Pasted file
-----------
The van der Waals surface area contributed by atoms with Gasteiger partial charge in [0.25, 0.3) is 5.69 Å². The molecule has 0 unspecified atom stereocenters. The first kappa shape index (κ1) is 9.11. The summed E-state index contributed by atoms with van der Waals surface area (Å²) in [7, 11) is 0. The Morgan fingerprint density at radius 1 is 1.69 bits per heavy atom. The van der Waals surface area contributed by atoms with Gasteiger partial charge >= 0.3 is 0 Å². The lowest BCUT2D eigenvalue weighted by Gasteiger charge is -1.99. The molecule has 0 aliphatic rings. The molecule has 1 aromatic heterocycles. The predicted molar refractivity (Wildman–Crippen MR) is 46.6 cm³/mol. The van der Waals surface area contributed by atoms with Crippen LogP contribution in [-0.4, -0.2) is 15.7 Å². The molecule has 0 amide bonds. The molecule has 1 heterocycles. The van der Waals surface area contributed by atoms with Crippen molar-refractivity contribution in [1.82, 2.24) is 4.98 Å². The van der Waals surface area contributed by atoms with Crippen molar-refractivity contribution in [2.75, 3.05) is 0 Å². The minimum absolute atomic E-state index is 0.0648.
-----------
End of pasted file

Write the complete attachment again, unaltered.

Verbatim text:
The van der Waals surface area contributed by atoms with Gasteiger partial charge in [0.25, 0.3) is 5.69 Å². The molecule has 0 unspecified atom stereocenters. The first kappa shape index (κ1) is 9.11. The summed E-state index contributed by atoms with van der Waals surface area (Å²) in [7, 11) is 0. The Morgan fingerprint density at radius 1 is 1.69 bits per heavy atom. The van der Waals surface area contributed by atoms with Gasteiger partial charge >= 0.3 is 0 Å². The lowest BCUT2D eigenvalue weighted by Gasteiger charge is -1.99. The molecule has 0 aliphatic rings. The molecule has 1 aromatic heterocycles. The predicted molar refractivity (Wildman–Crippen MR) is 46.6 cm³/mol. The van der Waals surface area contributed by atoms with Crippen LogP contribution in [-0.4, -0.2) is 15.7 Å². The molecule has 0 amide bonds. The molecule has 1 heterocycles. The van der Waals surface area contributed by atoms with Crippen molar-refractivity contribution in [1.82, 2.24) is 4.98 Å². The van der Waals surface area contributed by atoms with Crippen molar-refractivity contribution in [2.75, 3.05) is 0 Å². The minimum absolute atomic E-state index is 0.0648.